Mary Iris Malone, Mim for short, is not okay. Life has thrown her some curve-balls of late: her parents’ divorce; her father’s quicky marriage to Kathy; their subsequent move from Ashland, Ohio to Jackson, Mississippi. When Mim overhears her father and stepmother talking to the principal, she’s convinced that her biological mother is sick and makes the decision to hop a Greyhound and travel the 947 miles back to Ohio to see her.
This is the premise of David Arnold’s debut novel Mosquitoland , a book which garnered massive praise and stellar reviews when it was published in 2015. I have to say, it’s worthy of all the fuss.
Mim’s journey is both literal, and she meets all-sorts on the bus and beyond, and figurative; this is a journey of self-discovery only a quirky, intelligent and empathetic sixteen-year-old could take. Mim reveals herself in journal entries addressed to Isabel, and to various passengers, including Arlene, the old lady who sits next to her on the bus. Arlene turns out to be just what Mim needs because “it’s nice to sit that close to someone and not feel the incessant need to talk.”
Then there’s Walt, the boy Mim meets when she ends up getting off the bus. Walt is slightly left of center. He lives in a tent in the woods. “What are you doing?” He asks her when he finds her asleep under an overpass. “…as a part of big things?”
Walt is a completely endearing character and Mim is “100 percent intrigued” when he says “Do you like shiny things? I have lots of shiny things there. And a pool…You’re a pretty dirty person right now. You could use a pool. Also, there’s ham.”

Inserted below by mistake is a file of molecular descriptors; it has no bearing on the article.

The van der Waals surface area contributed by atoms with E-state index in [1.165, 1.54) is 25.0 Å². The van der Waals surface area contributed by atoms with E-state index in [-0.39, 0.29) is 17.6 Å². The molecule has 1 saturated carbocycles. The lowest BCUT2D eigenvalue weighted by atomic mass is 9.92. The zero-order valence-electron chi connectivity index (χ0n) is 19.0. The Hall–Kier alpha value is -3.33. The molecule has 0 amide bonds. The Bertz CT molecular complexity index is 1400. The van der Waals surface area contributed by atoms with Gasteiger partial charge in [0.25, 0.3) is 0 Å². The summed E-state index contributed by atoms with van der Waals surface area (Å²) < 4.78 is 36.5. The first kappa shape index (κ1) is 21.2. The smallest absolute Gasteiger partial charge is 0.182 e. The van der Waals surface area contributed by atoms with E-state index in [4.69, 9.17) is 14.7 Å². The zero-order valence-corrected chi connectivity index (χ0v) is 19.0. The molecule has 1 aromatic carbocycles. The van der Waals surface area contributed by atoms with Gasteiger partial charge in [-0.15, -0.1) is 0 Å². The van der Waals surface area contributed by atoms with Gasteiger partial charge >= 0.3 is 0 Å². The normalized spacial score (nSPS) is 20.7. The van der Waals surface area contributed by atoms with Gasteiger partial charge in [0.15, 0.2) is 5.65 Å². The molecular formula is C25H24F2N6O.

And then there’s Beck. Mim first notices him on the bus and then in a weird twist of fate, she meets him again at the police station (long story).
He’s older than me, probably early twenties, so it’s not completely out of the question – us getting married and traveling the world over, I mean. Right now, a five-year difference might seem like a lot, but once he’s fifty-four and I’m forty-nine, well shoot, that’s nothing.
There’s a quality about him, something like a movie star but not quite. Like he could be Hollywood if it weren’t for his humanitarian efforts, or his volunteer work, or his clean conscience, no doubt filled to the brim with truth, integrity, and a heart for the homeless.
There is nothing I didn’t love about Mim or her journey. There is nothing I didn’t love about the other characters she meets – except for Poncho Man. (Obviously.) Mosquitoland has it all: the absurd, the laughs and the feels. It is a beautifully written book about growing up, facing your fears, what family means (both the family you are born with and the family you make) and why it is okay to admit that you are not okay.
Mad love for this book, so of course it is highly recommended.